Tesla says since Autopilot 2.0 was introduced in October 2016 all cars that opt into Enhanced Autopilot and the Full Self-Driving Capability “have the hardware needed for full self-driving capability at a safety level substantially greater than that of a human driver”.
However, since making this claim, Tesla has still upgraded Autopilot’s underlying computer hardware, and in mid-2017 it began fitting cars with Autopilot 2.5 hardware, which adds an additional system-on-a-chip (SoC) to the custom Nvidia Drive PX2 platform used in Tesla cars.
Tesla hasn’t confirmed which chip was added, although it is rumored to be an Nvidia Parker SoC, but has described the addition as a minor change. Tesla is also working on its own custom AI chip that Musk says will be able to analyze 10x more frames of video per second than the existing Nvidia platform, and which will feature in upcoming Autopilot 3.0 hardware. Despite these planned upgrades for future cars, Tesla has previously said that, in the “highly unlikely” event that Autopilot 2.0 hardware can’t support fully autonomous driving, it will upgrade cars at no additional cost if owners had opted for the full self-driving package.
There is also some debate among Tesla owners over whether Autopilot has lost, as well as gained, capabilities over time.
Will Tesla cars ever become fully self-driving?
Some automotive industry experts have questioned whether a Tesla would be capable of becoming fully autonomous driving without using a lidar, a sensor which measures distances between objects using pulses of light.
Many other self-driving cars, such as those made by Waymo, rely on lidar to provide precise distance measurements and high-resolution maps of surrounding objects. Musk has argued lidar serves only as a “crutch”, and that it’s possible for driverless cars to rely solely on radar, cameras, ultrasonic sensors, and GPS, as is the case in Tesla vehicles.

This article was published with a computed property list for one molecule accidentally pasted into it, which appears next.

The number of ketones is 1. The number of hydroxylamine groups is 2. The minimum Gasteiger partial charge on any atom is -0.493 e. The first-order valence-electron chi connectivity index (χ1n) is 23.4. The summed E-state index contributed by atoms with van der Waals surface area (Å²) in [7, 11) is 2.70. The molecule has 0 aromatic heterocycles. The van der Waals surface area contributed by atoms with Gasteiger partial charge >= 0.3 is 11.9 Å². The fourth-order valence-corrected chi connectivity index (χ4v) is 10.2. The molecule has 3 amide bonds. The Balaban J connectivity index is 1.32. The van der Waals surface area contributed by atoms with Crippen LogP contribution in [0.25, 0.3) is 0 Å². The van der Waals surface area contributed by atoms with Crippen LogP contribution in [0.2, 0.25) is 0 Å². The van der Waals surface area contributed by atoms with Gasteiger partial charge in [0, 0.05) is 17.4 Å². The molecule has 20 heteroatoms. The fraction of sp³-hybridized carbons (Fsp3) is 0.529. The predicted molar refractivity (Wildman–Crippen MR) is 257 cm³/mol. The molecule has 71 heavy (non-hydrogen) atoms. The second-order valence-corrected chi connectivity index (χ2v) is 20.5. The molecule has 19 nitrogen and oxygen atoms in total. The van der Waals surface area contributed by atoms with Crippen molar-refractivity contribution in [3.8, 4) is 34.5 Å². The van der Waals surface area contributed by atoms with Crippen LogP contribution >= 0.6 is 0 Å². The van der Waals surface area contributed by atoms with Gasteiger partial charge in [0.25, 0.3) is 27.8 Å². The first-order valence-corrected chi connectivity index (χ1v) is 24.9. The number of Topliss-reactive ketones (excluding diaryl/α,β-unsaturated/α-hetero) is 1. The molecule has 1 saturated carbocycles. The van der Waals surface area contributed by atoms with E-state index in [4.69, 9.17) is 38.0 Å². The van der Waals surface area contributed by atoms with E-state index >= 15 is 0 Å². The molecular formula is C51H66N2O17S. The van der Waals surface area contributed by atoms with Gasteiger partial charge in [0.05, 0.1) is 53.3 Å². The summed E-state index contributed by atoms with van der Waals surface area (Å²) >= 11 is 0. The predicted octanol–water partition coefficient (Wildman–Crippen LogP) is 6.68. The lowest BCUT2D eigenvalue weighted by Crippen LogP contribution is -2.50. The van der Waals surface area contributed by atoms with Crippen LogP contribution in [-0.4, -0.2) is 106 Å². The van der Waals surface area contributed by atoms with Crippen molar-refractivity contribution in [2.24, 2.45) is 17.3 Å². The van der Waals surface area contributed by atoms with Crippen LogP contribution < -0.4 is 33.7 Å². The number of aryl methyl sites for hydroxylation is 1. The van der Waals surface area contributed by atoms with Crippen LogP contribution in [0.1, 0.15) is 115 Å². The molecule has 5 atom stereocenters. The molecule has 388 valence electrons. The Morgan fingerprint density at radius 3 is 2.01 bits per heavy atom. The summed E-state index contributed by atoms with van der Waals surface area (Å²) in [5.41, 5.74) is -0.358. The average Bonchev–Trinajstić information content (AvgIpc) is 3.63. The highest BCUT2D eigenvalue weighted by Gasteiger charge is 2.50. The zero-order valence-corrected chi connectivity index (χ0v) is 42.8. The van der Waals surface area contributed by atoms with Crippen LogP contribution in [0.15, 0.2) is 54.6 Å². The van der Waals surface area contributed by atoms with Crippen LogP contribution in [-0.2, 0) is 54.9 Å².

- Video: Cisco’s work with the automotive industry supports car sharing and autonomous vehicles (TechRepublic)
- Otto (self-driving truck company): The smart person’s guide (TechRepublic)
- How driverless cars will transform auto insurance and shift burden onto AI and software(TechRepublic)
- Tesla resolves driverless car liability argument with one tweak (ZDNet)
- The future of electric cars: Why the battery race will define it and Musk is a genius (TechRepublic)
- Download: IT leader’s guide to the future of artificial intelligence (Tech Pro Research)
- Hiring kit: Robotics engineer (Tech Pro Research)
- The Advanced Guide to Deep Learning and Artificial Intelligence Bundle (TechRepublic Academy)
Which cars is Tesla’s Autopilot available for?
Autopilot is available for the Tesla models S, X, and 3, and will likely be used in all future cars released by Tesla.
How many crashes have there been involving Tesla’s Autopilot?
Since launch, there have been several crashes, including fatalities, involving Teslas using Autopilot.
The first fatal crash involving a Tesla using Autopilot occurred in May 2016, when a Model S collided with the trailer of a truck turning left across the path of the car.